Bounce eRL had some activity in May after the Russell 2000 experienced disproportional declines compared to the eMD market. The system profited +$741 on three trades, all of which were winning long trades (Bounce is long only). SeasonalST ES and eRL both finished in the red with losses of -$625 and -$1,840 respectively. Mesa Notes continues to hold long in the Ten Year Note as it makes new lows and lost -$1,987.50 in open trade equity. If history repeats itself, look for the program to wait for the first big short term recovery in the TY and reverse short.

Of the day trading systems, Phi Plus Dax was the big winner with gains of +$2,672.85 on 12 trades. Compass SP took silver with profits of +$1,900 for the month. Similar to the swing system, BounceMOC eRL had three trades for gains of +$712.

Elsewhere, Impetus eRL struggled to stay above water and lost -$425 for the month. Navigator eRL recorded its worst month of the year with losses of -$1,380. Finally, BWT Zones Classic SP had a large setback of -$7,975.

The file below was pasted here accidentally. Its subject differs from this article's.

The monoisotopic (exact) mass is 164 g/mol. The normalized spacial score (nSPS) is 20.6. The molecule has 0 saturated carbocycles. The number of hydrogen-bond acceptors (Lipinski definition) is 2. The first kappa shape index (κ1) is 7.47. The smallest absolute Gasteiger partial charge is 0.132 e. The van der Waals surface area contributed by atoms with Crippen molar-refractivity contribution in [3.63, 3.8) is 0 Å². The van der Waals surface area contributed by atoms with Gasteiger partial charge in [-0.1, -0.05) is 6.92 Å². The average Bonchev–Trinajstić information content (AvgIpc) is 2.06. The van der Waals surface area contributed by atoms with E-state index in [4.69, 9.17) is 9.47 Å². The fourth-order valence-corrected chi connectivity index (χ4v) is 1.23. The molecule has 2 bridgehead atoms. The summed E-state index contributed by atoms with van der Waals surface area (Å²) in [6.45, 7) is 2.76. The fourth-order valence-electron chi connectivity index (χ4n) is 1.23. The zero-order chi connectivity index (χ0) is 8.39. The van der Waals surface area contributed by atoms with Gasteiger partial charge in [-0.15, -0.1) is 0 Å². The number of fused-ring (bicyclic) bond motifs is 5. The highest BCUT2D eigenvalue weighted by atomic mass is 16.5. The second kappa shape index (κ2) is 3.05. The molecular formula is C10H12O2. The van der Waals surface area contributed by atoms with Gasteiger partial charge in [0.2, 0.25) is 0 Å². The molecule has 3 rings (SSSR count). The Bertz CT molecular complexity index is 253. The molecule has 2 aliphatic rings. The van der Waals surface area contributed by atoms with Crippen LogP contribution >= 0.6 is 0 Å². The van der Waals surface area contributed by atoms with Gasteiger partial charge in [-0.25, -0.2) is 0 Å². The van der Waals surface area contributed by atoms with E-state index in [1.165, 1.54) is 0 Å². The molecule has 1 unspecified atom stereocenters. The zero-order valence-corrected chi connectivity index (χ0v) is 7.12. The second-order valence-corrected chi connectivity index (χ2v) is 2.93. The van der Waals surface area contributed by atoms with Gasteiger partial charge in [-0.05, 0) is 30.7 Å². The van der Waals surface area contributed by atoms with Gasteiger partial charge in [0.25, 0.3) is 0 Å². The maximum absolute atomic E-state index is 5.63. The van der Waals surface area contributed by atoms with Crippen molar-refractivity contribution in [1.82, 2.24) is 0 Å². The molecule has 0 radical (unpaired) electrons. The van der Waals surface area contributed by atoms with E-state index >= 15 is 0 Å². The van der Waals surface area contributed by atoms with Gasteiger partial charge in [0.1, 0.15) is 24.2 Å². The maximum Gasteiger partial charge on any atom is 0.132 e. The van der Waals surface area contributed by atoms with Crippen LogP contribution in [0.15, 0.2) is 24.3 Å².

***Long Term***

The Long Term system sector was fairly quiet in May as far a positions are concerned, although some areas of the futures arena did show signs that some markets could be setting up for changes on the horizon. There were a few sectors that did have decent moves, but the norm for Long Term systems is a concrete trend before entries are elected. Market worries on the welfare of world economies continue to keep the financial sector volatile and choppy. Sectors like the livestock and soft commodities did have some moderate movement and portray signs of possible trend strength as the market focus seemed to turn to deviation in the supply/demand situations both domestically and abroad.

The grain markets gathered upside momentum after the recent correction with soybeans (13-week highs) and soy products leading the way on ideas that world supply tightness will be a real concern as the year moves on. Weather turmoil should continue to be the norm for the month ahead as any extended hot and dry period leading in Midwest sparking high anxiety and most likely much higher prices. Oversupply which had been the catch phrase for items such as cotton, sugar, and coffee seemed to subside as these commodities posted decent corrections from multi-month lows. Aberration is long Bean oil with a gain of +1728.00 (open trade), short cotton with a gain of +$1250.00 (open trade), and short sugar with a loss of -$212.80 (open trade).